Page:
Among them was Fredrick Okinda, the chairperson of Komb Green Solutions, an initiative geared towards transforming the lives of young people who were previously engaged in criminal activities.
‘Our journey has not been easy,’ he said. ‘It began in 2017, when the bridge connecting Dandora and Korogocho was being constructed. At that time, we were still involved in criminal activities but we decided to stop and look for jobs in the construction project.’
He added that they approached the company that was spearheading the project but owing to their negative reputation, community members advised contractors against hiring them. Their narrative took a positive turn when the contractors went against the advice and took a chance on them. With a completed bridge and no reports of missing material, the community members now had a different view of the ‘gang’. They were still rendered jobless once more but instead of turning back to default practices they chose to initiate projects that would continue to help the community.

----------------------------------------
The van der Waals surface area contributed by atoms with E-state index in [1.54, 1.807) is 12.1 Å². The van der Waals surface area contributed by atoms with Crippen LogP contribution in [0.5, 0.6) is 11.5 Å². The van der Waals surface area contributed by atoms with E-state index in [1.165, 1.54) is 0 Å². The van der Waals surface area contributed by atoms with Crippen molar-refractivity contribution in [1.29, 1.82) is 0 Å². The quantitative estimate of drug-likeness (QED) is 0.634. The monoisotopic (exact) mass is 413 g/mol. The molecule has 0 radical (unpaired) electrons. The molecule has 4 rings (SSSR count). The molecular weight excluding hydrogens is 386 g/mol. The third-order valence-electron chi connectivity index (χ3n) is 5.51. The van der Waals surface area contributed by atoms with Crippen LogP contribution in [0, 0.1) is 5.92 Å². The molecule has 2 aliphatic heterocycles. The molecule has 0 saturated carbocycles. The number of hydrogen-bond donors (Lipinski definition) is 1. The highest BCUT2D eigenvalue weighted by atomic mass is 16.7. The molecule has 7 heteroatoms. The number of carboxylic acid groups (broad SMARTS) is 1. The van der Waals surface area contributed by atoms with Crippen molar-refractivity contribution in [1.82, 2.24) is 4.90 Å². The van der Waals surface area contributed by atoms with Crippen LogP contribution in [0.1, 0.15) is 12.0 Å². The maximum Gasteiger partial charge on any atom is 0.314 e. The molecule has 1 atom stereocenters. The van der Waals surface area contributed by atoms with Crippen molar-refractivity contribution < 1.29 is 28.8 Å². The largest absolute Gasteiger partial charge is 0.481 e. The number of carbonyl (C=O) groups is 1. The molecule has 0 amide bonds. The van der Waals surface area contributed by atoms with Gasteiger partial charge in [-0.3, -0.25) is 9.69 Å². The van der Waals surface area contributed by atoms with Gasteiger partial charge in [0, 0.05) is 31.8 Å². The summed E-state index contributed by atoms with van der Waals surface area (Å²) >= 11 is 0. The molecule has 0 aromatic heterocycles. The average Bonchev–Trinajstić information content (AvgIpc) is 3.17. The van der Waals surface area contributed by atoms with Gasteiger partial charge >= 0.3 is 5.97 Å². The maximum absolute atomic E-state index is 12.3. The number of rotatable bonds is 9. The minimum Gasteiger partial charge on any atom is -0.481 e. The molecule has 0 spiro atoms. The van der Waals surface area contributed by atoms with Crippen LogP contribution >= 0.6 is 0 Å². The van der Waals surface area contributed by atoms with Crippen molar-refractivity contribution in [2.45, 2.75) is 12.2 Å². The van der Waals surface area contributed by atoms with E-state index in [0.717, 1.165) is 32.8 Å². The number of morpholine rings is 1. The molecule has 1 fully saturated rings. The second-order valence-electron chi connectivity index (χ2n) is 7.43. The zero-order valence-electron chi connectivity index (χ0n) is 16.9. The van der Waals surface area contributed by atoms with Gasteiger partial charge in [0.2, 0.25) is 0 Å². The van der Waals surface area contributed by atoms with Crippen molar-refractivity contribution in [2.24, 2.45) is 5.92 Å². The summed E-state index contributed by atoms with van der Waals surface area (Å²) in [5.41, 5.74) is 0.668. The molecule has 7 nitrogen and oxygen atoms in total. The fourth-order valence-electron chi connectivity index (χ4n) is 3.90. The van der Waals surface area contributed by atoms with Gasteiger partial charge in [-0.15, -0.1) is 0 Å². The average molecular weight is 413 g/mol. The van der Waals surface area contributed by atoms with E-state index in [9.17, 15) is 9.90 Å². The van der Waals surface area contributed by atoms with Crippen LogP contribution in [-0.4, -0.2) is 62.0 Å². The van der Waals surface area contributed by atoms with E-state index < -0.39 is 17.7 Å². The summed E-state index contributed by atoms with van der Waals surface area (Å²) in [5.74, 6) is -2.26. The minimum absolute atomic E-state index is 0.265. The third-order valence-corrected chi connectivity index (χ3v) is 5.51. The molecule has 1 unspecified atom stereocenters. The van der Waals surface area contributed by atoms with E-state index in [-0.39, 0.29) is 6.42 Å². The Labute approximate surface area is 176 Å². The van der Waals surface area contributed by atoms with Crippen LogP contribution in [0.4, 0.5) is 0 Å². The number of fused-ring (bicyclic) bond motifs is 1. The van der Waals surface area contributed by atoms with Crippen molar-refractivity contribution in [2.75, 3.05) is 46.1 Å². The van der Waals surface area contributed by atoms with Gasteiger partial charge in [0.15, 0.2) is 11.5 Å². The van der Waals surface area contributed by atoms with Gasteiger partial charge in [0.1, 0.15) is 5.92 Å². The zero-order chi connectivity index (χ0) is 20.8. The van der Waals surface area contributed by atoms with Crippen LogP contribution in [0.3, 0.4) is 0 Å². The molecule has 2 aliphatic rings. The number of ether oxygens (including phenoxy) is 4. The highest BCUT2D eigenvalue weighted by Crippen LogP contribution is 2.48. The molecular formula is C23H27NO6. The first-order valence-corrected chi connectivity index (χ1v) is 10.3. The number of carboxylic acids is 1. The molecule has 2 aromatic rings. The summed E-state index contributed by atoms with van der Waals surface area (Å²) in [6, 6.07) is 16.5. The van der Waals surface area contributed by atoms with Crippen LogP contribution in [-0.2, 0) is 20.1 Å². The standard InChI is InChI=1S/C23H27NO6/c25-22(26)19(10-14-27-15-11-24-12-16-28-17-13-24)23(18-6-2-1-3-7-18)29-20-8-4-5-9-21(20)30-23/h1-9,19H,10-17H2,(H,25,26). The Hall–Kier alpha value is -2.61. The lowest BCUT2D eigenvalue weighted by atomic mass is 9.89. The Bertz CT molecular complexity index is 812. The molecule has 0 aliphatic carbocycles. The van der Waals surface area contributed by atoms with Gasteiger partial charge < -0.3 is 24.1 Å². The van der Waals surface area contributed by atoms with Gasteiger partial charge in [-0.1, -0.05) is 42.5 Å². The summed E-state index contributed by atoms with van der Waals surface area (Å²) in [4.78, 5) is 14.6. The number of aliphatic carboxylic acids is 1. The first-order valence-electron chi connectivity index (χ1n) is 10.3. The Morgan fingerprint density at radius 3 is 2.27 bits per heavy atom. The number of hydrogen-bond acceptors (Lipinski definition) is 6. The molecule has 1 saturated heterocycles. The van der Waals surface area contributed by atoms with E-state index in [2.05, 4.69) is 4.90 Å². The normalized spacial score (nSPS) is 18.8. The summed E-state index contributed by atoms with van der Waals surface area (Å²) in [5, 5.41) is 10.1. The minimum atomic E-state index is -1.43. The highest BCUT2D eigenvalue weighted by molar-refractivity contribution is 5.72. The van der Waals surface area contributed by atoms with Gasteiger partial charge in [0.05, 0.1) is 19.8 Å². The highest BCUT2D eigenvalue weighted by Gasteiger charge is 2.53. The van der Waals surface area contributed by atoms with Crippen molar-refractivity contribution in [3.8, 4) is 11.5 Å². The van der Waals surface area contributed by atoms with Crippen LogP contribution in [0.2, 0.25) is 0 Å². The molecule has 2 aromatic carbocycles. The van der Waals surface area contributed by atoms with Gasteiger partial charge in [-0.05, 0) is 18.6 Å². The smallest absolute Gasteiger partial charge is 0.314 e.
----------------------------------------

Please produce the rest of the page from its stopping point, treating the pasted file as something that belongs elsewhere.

As a result, 200 young people from Korogocho, a slum on the outskirts of Nairobi, are now environmental ambassadors and riparian land in Nairobi is being restored. A famously polluted river is slowly becoming cleaner, providing water to the residents of the area.
A dumpsite in the same area is now a lunchbreak habitat for many, with lush green grass and trees that create an ideal environment for resting in-between working hours.